So, I’m gonna be on this TV show in a week or so. (It’s on PBS, so air times vary, you’d have to click the "check local listings" to find out when it’s on in your area.) The segment on weblogs has quotes from a couple of us, including Oliver Willis, Glenn Reynolds, and Megan McArdle. I got a chance to meet Oliver for the first time very briefly when we went back to do some additional voiceovers, which was nice, and I got to see Megan again, though I tend to run into her from time to time anyway since NYC is a small town and we’re both the sorts of amusing loudmouths that people like to have around. Didn’t get to meet Glenn, but maybe next time he’s in New York.
The experience of filming my segments for the show itself was fascinating, really. I used to work at a video production company, so I probably found it disproportionately amusing to be on the other side of the nose-powdering makeup puff. Normally, the pretentiousness of the people in the television business is more entertaining than the products they create. But fortunately the folks I met at Riverside Films, which produced the segment for Media Matters, had much less of the "I’m an artist" vibe that a lot of TV people do.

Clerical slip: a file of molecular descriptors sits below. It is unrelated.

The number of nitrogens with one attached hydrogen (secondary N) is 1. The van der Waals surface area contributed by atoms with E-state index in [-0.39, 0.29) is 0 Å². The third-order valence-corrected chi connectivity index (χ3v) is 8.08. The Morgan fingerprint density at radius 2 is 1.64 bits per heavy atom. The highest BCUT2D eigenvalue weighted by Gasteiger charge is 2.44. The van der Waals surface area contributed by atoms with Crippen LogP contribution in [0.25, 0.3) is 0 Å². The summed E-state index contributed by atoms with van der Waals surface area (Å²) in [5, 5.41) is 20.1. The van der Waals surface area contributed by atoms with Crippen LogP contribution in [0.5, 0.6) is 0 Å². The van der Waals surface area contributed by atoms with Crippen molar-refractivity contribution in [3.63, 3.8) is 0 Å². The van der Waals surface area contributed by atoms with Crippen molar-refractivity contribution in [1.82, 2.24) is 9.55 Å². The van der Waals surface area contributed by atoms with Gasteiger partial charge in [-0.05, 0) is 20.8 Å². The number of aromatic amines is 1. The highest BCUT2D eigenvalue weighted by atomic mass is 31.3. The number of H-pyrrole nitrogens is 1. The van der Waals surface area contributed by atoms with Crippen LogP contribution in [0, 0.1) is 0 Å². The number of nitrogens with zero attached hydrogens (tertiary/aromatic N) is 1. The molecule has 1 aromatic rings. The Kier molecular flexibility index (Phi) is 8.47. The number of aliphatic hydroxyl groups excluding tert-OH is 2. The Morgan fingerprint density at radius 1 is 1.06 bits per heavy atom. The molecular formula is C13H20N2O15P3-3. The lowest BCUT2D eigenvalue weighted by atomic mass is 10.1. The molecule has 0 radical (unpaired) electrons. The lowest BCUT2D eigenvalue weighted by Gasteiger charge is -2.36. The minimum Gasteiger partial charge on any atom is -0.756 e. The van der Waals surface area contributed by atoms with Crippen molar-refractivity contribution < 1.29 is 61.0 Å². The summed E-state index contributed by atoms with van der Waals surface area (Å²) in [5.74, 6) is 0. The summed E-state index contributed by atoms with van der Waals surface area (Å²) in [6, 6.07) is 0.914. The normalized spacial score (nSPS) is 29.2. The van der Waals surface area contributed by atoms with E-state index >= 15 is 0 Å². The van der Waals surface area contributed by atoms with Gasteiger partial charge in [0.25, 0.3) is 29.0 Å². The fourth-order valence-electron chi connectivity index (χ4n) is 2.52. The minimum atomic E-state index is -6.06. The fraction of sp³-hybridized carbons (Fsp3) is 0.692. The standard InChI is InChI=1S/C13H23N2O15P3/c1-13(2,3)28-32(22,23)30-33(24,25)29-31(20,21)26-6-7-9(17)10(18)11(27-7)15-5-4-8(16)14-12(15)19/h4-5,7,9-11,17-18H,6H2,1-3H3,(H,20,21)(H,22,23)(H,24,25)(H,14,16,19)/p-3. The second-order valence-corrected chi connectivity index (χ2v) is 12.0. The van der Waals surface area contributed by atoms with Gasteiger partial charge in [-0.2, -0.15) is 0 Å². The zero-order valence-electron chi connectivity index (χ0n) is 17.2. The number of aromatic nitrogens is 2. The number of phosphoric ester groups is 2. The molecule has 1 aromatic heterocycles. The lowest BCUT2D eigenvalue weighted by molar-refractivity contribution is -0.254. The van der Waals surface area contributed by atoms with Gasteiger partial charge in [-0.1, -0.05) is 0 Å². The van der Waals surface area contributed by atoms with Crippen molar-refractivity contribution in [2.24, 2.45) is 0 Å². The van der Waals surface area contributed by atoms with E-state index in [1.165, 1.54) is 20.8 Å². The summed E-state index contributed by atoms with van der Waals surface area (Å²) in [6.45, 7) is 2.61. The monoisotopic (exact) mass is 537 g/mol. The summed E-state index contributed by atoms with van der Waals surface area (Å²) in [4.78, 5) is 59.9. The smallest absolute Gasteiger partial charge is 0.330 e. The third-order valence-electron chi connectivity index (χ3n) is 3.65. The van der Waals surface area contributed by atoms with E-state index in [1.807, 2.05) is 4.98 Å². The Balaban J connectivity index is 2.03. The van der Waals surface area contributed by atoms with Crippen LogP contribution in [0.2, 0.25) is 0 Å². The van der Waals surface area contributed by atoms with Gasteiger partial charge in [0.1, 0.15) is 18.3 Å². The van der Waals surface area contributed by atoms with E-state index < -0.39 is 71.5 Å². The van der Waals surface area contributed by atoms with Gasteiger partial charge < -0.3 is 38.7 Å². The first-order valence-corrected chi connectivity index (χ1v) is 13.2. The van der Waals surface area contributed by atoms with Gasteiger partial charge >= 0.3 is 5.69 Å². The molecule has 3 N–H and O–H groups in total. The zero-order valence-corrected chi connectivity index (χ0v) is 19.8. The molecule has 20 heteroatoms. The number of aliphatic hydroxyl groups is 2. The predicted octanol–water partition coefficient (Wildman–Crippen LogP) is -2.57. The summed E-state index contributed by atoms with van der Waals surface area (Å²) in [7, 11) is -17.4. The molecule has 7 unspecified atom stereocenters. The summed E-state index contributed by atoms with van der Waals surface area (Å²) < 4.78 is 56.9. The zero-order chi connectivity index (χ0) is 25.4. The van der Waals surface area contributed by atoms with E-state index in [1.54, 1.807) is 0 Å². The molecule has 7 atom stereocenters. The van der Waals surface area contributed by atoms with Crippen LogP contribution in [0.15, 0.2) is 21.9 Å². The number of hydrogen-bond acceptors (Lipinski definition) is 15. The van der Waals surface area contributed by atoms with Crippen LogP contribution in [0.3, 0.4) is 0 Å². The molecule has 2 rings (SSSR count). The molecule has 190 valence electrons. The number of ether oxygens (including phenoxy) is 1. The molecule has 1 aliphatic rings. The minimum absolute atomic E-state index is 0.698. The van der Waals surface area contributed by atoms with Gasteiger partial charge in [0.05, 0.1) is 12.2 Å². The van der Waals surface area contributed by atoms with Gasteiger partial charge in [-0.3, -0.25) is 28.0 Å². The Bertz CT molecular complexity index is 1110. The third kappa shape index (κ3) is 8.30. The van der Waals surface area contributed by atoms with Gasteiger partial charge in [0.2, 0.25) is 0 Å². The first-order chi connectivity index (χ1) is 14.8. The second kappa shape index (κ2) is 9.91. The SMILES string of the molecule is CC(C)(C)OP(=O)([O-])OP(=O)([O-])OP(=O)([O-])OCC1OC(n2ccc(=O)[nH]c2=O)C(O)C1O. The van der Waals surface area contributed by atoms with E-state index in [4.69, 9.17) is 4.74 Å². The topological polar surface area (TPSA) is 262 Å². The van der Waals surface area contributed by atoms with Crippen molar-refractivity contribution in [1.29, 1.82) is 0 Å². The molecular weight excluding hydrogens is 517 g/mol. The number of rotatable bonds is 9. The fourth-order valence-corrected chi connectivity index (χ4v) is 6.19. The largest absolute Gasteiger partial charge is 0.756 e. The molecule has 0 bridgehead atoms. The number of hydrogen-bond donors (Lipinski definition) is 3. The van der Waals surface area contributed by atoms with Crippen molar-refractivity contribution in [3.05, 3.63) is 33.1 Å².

This was still a segment about The Internet, of course, so there were a good number of the requisite high-tech clicé text-projected screens, and a good number of leading questions that I suspect will yield cringe-worthy sound bites. (“I guess I’m basically a tech blogger.”) But at least I didn’t spot any giant mouse pointers on the screen like some circa-1995 Dateline NBC piece. I spent a few hours fake-typing on a Powerbook, but since I recently got a new laptop that looks just like the Tibook, I can pretend that those scenes were fairly accurate. The prop highlight was, of course, the two-foot spherical acrylic Genuine Blogosphere, complete with light-up miniature plastic bloggers suspended in it. The presentation of these props was greatly enhanced by having been in the environment of the big sound stage where the interviews were filmed. Smoke machines rule.
In retrospect, though, I would’ve thought that my personality would take a shine to being in a huge, pitch-black room with a spotlight shining on me as the center of attention and 30 people watching me peck away at a keyboard, but it wasn’t as satisfying as I’d hoped, since keeping my enthusiasm and focus on this one topic for that many hours is tough to do with my gnat-sized attention span. That being said, it was a fun experience and I’m quite glad I got the chance to do it. I’m hoping at least a few of my bon mots make the cut for the final piece; I suppose we’ll see next week. I’ll post some pictures from the shoot a little later, if there’s interest.